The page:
Singapore's mass-market housing is an example for Hong Kong, with affordable housing made accessible to the middle- and lower-middle class.
Properties developed by the Housing Development Board can be sold, and prices move up and down according to market swings.
The Singapore government has introduced steps to cool the market but some new projects are attracting strong interest from retail buyers. A mass market condominium project in the Pasir Ris Grove area has failed to deter a group of buyers.
Sales were brisk with 160 of the 200 released flats snapped up at S$830 (HK$4,951) per square foot on average. About 75 per cent of buyers were Singaporeans, with the rest foreigners or permanent residents, according to developers City Developments (CDL), and joint venture partners Hong Leong Holdings and Hong Realty. The 642-unit condo is the first large residential project to be released after the government introduced cooling measures and was eagerly watched for signs of buyer resistance.
That seemed in short supply amid the rush, but experts say the 99-year leasehold has plenty of appeal. NV Residences, within walking distance of Pasir Ris MRT, is priced at an average of S$830 per square foot.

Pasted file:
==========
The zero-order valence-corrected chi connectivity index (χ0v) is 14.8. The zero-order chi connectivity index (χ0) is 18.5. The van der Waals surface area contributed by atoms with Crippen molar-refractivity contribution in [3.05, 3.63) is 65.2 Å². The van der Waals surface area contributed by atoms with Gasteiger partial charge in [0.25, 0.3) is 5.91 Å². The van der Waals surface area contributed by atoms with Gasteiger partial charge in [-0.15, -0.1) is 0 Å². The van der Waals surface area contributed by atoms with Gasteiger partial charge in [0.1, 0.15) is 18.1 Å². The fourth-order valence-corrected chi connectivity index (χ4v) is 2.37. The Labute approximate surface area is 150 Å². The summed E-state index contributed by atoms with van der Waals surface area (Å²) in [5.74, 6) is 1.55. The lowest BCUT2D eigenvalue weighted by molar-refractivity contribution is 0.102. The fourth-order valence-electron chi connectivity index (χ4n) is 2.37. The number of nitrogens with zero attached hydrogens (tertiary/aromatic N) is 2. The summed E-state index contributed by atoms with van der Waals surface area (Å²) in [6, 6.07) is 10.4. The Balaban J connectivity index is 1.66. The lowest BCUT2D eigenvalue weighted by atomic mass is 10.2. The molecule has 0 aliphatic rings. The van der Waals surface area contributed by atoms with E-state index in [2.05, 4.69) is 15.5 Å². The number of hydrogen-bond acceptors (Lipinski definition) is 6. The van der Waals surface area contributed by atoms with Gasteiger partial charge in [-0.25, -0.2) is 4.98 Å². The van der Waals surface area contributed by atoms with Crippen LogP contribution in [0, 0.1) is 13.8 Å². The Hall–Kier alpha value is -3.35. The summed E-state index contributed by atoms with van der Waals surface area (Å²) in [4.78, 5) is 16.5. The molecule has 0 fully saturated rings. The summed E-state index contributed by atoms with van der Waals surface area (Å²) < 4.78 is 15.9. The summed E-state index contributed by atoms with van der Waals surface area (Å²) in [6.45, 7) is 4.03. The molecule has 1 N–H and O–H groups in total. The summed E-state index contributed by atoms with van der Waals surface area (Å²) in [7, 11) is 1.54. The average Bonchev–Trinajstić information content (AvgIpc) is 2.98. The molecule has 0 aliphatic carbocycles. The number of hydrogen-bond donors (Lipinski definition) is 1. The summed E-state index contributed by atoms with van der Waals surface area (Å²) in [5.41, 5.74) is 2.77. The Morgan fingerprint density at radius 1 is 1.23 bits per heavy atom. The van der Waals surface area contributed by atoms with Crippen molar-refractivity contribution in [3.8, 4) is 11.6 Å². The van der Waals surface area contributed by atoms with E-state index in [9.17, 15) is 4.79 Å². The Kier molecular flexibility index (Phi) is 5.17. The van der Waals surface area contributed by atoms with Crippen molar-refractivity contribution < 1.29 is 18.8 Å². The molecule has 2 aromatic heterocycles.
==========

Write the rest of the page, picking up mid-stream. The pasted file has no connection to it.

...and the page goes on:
That makes a one-bedroom flat (495 sqft to 657 sqft) about S$557,000, while S$1.9 million gets a 2,497 sqft penthouse, CDL says. It is next to Livia, which was relaunched at S$620 per square foot early last year, though prices in the area have since shot up considerably.
Knight Frank's managing director (residential services), Peter Ow, was quoted as saying by local media that the price is attractive. The units at NV Residences are also fairly small and that keeps the total price affordable, he added. Colliers International's director of research and advisory, Tay Huey Ying, says the robust response is 'a testament to the strong underlying demand for mass-market homes by genuine homebuyers, as well as investors who are in a healthy financial position'.
A Hong Leong spokesman says the measures had some impact as some potential buyers did not commit because of the new financing rules. Experts have predicted that the HDB resale market and the mass private property market will be hit by the measures.
HDB resale prices are at record highs, while mass market prices have been described as 'peakish', having exceeded the 1996 highs.